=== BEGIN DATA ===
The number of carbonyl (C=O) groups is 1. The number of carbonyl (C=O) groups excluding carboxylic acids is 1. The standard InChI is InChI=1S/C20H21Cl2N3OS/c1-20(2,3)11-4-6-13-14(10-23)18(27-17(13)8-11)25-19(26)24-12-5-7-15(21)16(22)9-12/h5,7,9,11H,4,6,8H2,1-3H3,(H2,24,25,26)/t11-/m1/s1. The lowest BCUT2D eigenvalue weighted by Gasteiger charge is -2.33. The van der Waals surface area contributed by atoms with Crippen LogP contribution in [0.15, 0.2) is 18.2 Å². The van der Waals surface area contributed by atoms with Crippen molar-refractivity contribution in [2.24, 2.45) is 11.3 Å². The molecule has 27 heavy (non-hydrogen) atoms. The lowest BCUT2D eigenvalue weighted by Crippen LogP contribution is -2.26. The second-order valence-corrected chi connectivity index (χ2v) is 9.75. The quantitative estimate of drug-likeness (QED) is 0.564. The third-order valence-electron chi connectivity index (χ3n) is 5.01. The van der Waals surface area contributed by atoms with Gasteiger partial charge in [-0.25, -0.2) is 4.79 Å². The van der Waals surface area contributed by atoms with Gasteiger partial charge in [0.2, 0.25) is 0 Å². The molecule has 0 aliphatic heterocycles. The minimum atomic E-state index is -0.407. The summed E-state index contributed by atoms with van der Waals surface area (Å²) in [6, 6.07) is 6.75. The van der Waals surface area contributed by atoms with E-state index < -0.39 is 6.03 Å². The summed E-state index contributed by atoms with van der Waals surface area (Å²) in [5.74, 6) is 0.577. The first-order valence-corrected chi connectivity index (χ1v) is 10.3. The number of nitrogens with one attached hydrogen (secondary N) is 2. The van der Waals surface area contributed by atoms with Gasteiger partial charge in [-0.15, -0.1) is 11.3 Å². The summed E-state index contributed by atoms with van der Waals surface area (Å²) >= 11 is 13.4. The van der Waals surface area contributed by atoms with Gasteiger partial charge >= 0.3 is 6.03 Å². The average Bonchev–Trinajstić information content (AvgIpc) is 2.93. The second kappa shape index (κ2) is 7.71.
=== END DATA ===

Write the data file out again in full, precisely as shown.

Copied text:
The number of carbonyl (C=O) groups is 1. The number of carbonyl (C=O) groups excluding carboxylic acids is 1. The standard InChI is InChI=1S/C20H21Cl2N3OS/c1-20(2,3)11-4-6-13-14(10-23)18(27-17(13)8-11)25-19(26)24-12-5-7-15(21)16(22)9-12/h5,7,9,11H,4,6,8H2,1-3H3,(H2,24,25,26)/t11-/m1/s1. The lowest BCUT2D eigenvalue weighted by Gasteiger charge is -2.33. The van der Waals surface area contributed by atoms with Crippen LogP contribution in [0.15, 0.2) is 18.2 Å². The van der Waals surface area contributed by atoms with Crippen molar-refractivity contribution in [2.24, 2.45) is 11.3 Å². The molecule has 27 heavy (non-hydrogen) atoms. The lowest BCUT2D eigenvalue weighted by Crippen LogP contribution is -2.26. The second-order valence-corrected chi connectivity index (χ2v) is 9.75. The quantitative estimate of drug-likeness (QED) is 0.564. The third-order valence-electron chi connectivity index (χ3n) is 5.01. The van der Waals surface area contributed by atoms with Gasteiger partial charge in [-0.25, -0.2) is 4.79 Å². The van der Waals surface area contributed by atoms with Gasteiger partial charge in [0.2, 0.25) is 0 Å². The molecule has 0 aliphatic heterocycles. The minimum atomic E-state index is -0.407. The summed E-state index contributed by atoms with van der Waals surface area (Å²) in [6, 6.07) is 6.75. The van der Waals surface area contributed by atoms with E-state index < -0.39 is 6.03 Å². The summed E-state index contributed by atoms with van der Waals surface area (Å²) in [5.74, 6) is 0.577. The first-order valence-corrected chi connectivity index (χ1v) is 10.3. The number of nitrogens with one attached hydrogen (secondary N) is 2. The van der Waals surface area contributed by atoms with Gasteiger partial charge in [-0.15, -0.1) is 11.3 Å². The summed E-state index contributed by atoms with van der Waals surface area (Å²) >= 11 is 13.4. The van der Waals surface area contributed by atoms with Gasteiger partial charge >= 0.3 is 6.03 Å². The average Bonchev–Trinajstić information content (AvgIpc) is 2.93. The second kappa shape index (κ2) is 7.71.